Influences in early writings of Australian fairy tale writer Olga Ernst; female mentors, life experiences and the growing national sentiment

Stream: 20th Century Juvenilia
Date: Thursday, 19 May 2022
Time: 1.30 pm – 3.00 pm

Abstract

From around the mid-nineteenth century literary fairy tales had begun to appear in newspapers and children’s books in Australia. A variety of contributions and letters were sought from child writers for the new children’s pages and Olga Ernst, a young girl of twelve years, seized the opportunity to give the old-world fairy tale an Australian bush context captivating children. Encouraged by her newspaper successes at the age of sixteen Ernst published a collection of her fairy tales, ‘Fairy tales from the land of the wattle’ in 1904. Initially this paper seeks to investigate Ernst focusing on the features of her juvenile writing, the importance of the encouragement by editors of children’s pages in local and regional newspapers in allowing her to find her writer’s voice. Close analysis of her juvenile writing in newspapers also allows a focus on the fashioning of her stories to reflect the experiences of her early life, her education, and her interest in Australian identity grounded in the environment and set in the backdrop of growing national sentiment towards Federation. I aim to contextualise common themes that emerge in her fairy tales, the value of education, faith, gendered expectations and a strong sense of social justice. Australian national identity as represented in Australian literature of the era emanated from a tradition with origins in the 1890s and reverberated with the themes of mateship, independence, resistance to authority and the contradictory and challenging aspects of life in the bush environment (Sarangi & Mishra). Many of the early fairy tales reflect the social and cultural norms of the era and include references to alcoholism, the gold rushes, struggles to farm in a harsh and unforgiving landscape, poor treatment of Indigenous peoples and contemporary attitudes to death, women and education. Fairy-tale books (pre–1910), particularly those written by men, were peopled with male characters on quest-like adventures with very few female protagonists. Ernst’s fairies undertake adventuring roles in the bush without male support and make choices about their destiny. I would argue that the influence of strong matriarchal figures in Ernst’s life challenged some of the prejudices of historical fairy tale structures. More recent critiquing by children’s literature scholars has seen Ernst measured against her adult peers without concern for, or mention of, her youth (Saxby, Niall, Kociumbas). Her negotiation of the publication of ‘Fairy tales from the land of the wattle’ was undertaken directly with the publisher without adult intervention indicating a maturity and determination beyond her years. Ernst’s first work was acclaimed, sold in four states between 1904 and 1907 and was even suggested to teachers as a ‘reward book’ for school prizes. High praise, indeed! However apart from six copies in library archives her work has been largely forgotten. Owen and Petersen acknowledge that for young authors there is no particular pathway or even purpose: some write alone or to simply to please themselves, some with adult support, some like Ernst achieve fame for a short time while for others, their early writings are stepping stones to a bright future (xxii). This paper finally questions whether it is worth analysing and evaluating the works of juvenile writers who do not achieve lasting success. The juvenile writings of successful authors have been reprinted, revised or annotated to meet the needs and preferences of a twenty-first century audience. The re-working of fairy tales is common. While I have suggested that the complexities that make Ernst’s writing distinctive—her German-Australian background, her inclusion of known place, setting and incorporation of natural sciences into her writing—deserve to be recognised perhaps more importantly and worthy of further scholarship is the analysis of socio-cultural contexts in Australian children’s literature of the past, and their relationship to the present.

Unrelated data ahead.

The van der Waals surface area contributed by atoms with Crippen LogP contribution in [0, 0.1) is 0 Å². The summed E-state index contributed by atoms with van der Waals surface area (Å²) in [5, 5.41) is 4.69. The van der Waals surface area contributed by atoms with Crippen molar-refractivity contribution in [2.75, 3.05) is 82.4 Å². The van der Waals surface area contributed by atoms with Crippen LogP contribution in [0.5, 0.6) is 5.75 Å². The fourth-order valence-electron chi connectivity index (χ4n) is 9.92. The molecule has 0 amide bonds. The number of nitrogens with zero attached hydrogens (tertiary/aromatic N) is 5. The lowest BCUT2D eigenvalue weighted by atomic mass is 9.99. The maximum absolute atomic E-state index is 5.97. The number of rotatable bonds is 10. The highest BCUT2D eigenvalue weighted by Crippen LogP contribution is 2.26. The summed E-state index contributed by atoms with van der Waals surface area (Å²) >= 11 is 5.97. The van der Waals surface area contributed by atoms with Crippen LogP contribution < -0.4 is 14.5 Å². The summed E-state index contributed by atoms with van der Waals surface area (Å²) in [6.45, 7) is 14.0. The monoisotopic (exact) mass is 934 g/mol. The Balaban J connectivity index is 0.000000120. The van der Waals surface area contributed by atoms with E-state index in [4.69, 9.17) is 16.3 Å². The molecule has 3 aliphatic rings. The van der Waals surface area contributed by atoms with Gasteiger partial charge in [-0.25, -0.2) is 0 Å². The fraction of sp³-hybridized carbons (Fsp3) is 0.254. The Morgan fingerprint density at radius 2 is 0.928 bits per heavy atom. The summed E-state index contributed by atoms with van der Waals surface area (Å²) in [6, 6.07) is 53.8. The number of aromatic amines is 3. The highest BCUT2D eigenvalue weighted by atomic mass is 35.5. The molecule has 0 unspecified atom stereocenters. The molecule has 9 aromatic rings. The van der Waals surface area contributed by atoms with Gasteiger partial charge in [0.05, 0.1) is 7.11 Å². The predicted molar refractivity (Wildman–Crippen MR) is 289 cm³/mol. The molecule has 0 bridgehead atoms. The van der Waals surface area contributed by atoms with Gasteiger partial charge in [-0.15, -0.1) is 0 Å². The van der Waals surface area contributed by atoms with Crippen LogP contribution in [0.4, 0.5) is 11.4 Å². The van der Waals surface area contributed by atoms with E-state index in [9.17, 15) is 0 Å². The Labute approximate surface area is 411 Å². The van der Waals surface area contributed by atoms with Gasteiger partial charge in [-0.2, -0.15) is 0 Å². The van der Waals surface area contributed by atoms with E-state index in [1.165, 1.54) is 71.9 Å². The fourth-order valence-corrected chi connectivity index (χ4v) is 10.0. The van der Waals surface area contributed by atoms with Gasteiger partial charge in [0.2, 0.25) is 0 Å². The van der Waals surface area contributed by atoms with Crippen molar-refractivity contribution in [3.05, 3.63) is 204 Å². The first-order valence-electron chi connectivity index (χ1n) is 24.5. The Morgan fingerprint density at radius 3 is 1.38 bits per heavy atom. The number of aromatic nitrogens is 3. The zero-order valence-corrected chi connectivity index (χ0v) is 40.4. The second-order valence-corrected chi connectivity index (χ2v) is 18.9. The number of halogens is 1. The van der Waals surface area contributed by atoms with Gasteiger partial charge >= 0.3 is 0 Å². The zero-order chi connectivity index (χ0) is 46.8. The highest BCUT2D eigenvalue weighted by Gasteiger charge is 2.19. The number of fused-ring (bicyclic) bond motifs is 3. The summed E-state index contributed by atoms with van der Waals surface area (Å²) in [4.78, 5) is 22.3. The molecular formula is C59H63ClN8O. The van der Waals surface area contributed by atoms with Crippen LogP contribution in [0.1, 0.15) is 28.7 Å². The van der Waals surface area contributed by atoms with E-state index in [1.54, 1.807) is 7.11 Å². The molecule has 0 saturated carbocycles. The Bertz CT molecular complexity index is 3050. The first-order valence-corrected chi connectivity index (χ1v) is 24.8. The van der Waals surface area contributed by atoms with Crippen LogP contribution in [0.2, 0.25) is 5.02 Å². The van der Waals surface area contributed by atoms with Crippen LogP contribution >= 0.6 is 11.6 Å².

Author

Robyn Kellock Floyd (Presenter), Swinburne University of Technology
Robyn Kellock Floyd lectures in education at Swinburne University of Technology. Her educational research has resulted in the development of curriculum resources, teacher manuals and the occasional short story. Robyn’s PhD dissertation focussed Olga Ernst, a young writer, and the influences that shaped her writing of Australian fairy tales. Robyn has published her research on fairy tales, writes a blog and shared her enthusiasm for Australian literary fairy tales in the UK and Germany. It is no surprise that she is a founding member of the Australian Fairy Tale Society winning their annual award for contribution to Australian fairytale culture.